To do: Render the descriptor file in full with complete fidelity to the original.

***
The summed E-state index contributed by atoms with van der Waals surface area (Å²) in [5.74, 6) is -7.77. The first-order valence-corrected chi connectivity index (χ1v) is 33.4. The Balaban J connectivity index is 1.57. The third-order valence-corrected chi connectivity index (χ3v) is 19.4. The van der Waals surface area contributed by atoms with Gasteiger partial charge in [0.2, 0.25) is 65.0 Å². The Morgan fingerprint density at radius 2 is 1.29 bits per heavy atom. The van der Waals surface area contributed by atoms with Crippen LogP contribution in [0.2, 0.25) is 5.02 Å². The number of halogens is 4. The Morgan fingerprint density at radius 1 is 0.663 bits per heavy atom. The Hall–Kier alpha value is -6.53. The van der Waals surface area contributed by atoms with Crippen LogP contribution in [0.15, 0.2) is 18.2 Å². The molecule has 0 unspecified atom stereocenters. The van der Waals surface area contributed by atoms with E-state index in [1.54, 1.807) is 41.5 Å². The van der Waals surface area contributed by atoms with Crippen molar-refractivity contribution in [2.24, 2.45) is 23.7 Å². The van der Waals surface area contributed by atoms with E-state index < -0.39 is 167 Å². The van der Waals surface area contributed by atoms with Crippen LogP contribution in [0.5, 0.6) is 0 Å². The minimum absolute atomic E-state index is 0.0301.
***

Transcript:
The summed E-state index contributed by atoms with van der Waals surface area (Å²) in [5.74, 6) is -7.77. The first-order valence-corrected chi connectivity index (χ1v) is 33.4. The Balaban J connectivity index is 1.57. The third-order valence-corrected chi connectivity index (χ3v) is 19.4. The van der Waals surface area contributed by atoms with Gasteiger partial charge in [0.2, 0.25) is 65.0 Å². The Morgan fingerprint density at radius 2 is 1.29 bits per heavy atom. The van der Waals surface area contributed by atoms with Crippen LogP contribution in [0.2, 0.25) is 5.02 Å². The number of halogens is 4. The Morgan fingerprint density at radius 1 is 0.663 bits per heavy atom. The Hall–Kier alpha value is -6.53. The van der Waals surface area contributed by atoms with Crippen LogP contribution in [0.15, 0.2) is 18.2 Å². The molecule has 0 unspecified atom stereocenters. The van der Waals surface area contributed by atoms with E-state index in [1.54, 1.807) is 41.5 Å². The van der Waals surface area contributed by atoms with Crippen molar-refractivity contribution in [2.24, 2.45) is 23.7 Å². The van der Waals surface area contributed by atoms with E-state index < -0.39 is 167 Å². The van der Waals surface area contributed by atoms with Crippen LogP contribution in [0.5, 0.6) is 0 Å². The minimum absolute atomic E-state index is 0.0301.